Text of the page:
It may seem cute to dress them up in the red, white, and blue, but unless your dog (or even less likely, your cat) loves to play dress-up, don’t push the issue. If they have a medical condition, some sort of loose clothing is definitely acceptable. Also, if your animal shuts down during the fireworks, consider purchasing a thunder shirt, which can be found at our store Whiskers & Wags. They are proven to help make animals feel safe and secure, while keeping anxiety levels down.

8. Do keep matches and lighter fluid out of the animals’ reach.

Certain types of matches contain chlorates, which could potentially damage blood cells and result in difficulty breathing—or even kidney disease in severe cases. Lighter fluid can be irritating to skin, and if ingested can produce gastrointestinal irritation and central nervous system depression. Keep those items on a high-rise table out of their reach, and all will be well!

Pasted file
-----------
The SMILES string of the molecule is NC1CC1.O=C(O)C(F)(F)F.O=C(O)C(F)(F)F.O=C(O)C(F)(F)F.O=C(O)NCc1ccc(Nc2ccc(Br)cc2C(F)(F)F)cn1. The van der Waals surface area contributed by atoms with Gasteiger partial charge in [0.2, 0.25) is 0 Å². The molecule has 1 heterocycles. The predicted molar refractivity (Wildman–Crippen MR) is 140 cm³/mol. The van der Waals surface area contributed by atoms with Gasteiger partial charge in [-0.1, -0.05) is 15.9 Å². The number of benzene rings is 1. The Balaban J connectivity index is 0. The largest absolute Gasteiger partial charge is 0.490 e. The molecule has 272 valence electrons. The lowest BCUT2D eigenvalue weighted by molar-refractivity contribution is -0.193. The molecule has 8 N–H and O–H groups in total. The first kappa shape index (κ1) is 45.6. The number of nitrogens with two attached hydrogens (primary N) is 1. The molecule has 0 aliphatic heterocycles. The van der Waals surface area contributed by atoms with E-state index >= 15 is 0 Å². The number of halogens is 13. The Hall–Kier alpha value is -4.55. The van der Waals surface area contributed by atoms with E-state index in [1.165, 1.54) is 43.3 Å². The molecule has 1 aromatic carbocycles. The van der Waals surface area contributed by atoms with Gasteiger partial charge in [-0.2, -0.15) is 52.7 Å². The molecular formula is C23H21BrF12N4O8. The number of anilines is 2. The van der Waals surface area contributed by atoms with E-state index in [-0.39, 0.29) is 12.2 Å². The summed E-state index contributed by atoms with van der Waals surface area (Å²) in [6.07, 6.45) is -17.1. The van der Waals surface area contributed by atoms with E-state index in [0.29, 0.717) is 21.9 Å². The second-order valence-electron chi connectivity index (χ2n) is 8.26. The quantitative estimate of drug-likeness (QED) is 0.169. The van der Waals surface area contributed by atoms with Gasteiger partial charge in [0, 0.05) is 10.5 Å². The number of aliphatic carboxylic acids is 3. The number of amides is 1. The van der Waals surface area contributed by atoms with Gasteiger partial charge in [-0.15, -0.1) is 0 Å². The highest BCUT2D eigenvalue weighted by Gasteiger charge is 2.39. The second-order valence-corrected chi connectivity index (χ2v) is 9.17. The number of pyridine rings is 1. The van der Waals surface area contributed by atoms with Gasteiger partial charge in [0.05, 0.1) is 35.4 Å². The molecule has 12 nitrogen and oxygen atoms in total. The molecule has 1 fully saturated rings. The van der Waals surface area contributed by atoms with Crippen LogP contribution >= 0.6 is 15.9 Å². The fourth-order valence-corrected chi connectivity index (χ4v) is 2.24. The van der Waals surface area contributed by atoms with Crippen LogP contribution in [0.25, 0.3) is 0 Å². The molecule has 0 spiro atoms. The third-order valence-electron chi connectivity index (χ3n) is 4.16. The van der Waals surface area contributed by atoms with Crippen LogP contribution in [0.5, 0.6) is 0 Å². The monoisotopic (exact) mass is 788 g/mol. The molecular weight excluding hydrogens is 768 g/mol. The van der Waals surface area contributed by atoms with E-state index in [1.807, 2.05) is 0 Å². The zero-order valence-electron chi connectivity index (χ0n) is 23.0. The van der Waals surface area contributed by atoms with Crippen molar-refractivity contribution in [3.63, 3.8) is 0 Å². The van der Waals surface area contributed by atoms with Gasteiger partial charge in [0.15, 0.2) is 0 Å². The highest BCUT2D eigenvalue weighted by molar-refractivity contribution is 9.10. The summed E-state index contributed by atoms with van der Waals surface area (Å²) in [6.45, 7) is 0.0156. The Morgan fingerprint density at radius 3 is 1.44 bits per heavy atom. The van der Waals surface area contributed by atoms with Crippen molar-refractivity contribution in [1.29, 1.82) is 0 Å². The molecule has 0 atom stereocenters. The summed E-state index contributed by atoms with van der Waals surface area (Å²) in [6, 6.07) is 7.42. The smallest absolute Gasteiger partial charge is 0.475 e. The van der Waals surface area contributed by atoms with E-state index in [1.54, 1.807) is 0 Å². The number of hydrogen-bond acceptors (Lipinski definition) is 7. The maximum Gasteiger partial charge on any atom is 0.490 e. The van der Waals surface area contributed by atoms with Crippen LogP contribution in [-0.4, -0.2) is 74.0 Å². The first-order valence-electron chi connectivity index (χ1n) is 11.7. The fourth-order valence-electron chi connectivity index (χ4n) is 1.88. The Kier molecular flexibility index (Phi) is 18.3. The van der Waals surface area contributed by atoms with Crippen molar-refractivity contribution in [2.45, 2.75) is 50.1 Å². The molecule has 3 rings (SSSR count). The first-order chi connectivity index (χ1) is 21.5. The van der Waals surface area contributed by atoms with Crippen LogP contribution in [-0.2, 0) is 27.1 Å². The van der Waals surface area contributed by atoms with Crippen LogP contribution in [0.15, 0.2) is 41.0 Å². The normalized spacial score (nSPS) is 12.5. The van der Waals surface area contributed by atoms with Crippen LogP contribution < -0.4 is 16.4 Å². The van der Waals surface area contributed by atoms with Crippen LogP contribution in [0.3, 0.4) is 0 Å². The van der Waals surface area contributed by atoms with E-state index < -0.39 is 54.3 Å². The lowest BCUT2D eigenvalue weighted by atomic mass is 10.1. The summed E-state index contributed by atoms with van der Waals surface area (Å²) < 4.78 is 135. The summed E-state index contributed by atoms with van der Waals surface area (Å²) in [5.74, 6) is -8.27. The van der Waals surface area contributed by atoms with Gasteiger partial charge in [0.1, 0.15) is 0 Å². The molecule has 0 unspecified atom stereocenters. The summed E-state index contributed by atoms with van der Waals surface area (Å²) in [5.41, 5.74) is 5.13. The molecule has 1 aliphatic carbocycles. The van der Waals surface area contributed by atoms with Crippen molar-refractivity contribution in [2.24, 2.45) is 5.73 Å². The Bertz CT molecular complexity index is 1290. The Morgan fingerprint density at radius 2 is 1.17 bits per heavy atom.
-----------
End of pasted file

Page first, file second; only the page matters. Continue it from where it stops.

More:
9. Consider getting calming treats and Adaptil collars

Calming treats and Adaptil/anti-anxiety collars are both sold in our retail store Whiskers & Wags, and they have been helpful to ease stress for our animals here. The collar mimics the dogs’ natural pheromone that helps ease tension, and can help them relax during a fireworks display, as long as they are indoors. Calming treats will help do the same things, and will taste good as well!

10. Brush up on flea/tick treatment.